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Mousetracker: Understanding the Dynamic Decision-Making Process Behind Approach and Avoidance Behavior Through a Computer-Based Measure

Presenters Name: 
Amelia Robinson-Brown
Co Presenters Name: 
Primary Research Mentor: 
Bethany Teachman
Secondary Research Mentor: 
Claudia Calicho-Mamani
12:30 - 1:45
Time of Presentation: 
2019 - 12:30pm to 1:45pm
Newcomb Hall Ballroom
Presentation Type: 
Presentations Academic Category: 
Social Science
Grant Program Recipient: 
USOAR Program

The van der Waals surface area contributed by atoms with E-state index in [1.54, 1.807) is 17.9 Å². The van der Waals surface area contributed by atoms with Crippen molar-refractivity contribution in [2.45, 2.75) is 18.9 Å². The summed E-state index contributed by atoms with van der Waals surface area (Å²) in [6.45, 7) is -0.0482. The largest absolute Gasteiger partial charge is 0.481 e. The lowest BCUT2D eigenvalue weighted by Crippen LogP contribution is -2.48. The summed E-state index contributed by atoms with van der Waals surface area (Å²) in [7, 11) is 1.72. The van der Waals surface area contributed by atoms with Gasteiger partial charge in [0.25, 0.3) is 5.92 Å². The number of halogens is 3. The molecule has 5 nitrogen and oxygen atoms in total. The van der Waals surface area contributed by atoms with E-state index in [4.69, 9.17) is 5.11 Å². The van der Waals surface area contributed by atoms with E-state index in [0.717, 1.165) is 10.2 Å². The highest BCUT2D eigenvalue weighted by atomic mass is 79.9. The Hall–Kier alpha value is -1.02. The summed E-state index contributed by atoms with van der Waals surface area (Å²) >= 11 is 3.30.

The desire to either approach or avoid a stimulus is a primary motivator of human behavior and its dysregulation is common in mood and anxiety disorders. Despite the fact that the decision-making process behind approach and avoidance behavior is a complex, multi-step process, most research only focuses on the final outcome. The purpose of this study is to use a computer-based measure of approach and avoidance behavior to further understand this dynamic decision-making process. Participants complete a Mousetracker computer task in which the movement of their mouse is recorded by the program as they are asked to click on a series of squares and pictures of animals. In addition, participants will complete a series of questionnaires and a behavioral avoidance task with an anxiety-provoking stimulus, a spider. By studying the mouse movements of participants of varying levels of spider fear, the possibility of differences in approach and avoidance behavior based on degree of fear can be explored. During the computer and behavioral avoidance tasks, along with a six minute resting period, participants will be wearing an EEG cap, so that this data can be analyzed to see whether or not known markers of approach and avoidance behavior, such as frontal alpha asymmetry, affect behavior on the mouse tracking and behavioral avoidance tasks. The multi-modal data set gathered from this study will help to shed light on the dynamic nature of approach and avoidance motivation and how this motivation plays out across a variety of tasks.